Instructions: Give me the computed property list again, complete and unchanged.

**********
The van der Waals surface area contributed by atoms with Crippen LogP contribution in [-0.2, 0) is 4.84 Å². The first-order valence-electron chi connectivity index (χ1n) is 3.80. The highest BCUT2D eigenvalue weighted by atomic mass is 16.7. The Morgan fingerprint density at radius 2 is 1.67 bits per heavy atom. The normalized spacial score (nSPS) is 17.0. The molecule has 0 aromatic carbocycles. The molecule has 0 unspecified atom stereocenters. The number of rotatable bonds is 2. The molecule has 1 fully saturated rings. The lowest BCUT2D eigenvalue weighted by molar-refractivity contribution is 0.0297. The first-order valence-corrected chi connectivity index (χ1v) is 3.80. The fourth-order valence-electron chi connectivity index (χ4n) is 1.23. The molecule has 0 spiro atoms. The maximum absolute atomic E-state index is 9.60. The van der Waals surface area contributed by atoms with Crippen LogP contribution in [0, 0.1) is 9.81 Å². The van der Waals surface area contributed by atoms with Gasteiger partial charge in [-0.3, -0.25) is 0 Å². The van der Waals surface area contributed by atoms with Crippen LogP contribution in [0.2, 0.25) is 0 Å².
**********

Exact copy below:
The van der Waals surface area contributed by atoms with Crippen LogP contribution in [-0.2, 0) is 4.84 Å². The first-order valence-electron chi connectivity index (χ1n) is 3.80. The highest BCUT2D eigenvalue weighted by atomic mass is 16.7. The Morgan fingerprint density at radius 2 is 1.67 bits per heavy atom. The normalized spacial score (nSPS) is 17.0. The molecule has 0 aromatic carbocycles. The molecule has 0 unspecified atom stereocenters. The number of rotatable bonds is 2. The molecule has 1 fully saturated rings. The lowest BCUT2D eigenvalue weighted by molar-refractivity contribution is 0.0297. The first-order valence-corrected chi connectivity index (χ1v) is 3.80. The fourth-order valence-electron chi connectivity index (χ4n) is 1.23. The molecule has 0 spiro atoms. The maximum absolute atomic E-state index is 9.60. The van der Waals surface area contributed by atoms with Crippen LogP contribution in [0, 0.1) is 9.81 Å². The van der Waals surface area contributed by atoms with Gasteiger partial charge in [-0.3, -0.25) is 0 Å². The van der Waals surface area contributed by atoms with Crippen LogP contribution in [0.2, 0.25) is 0 Å².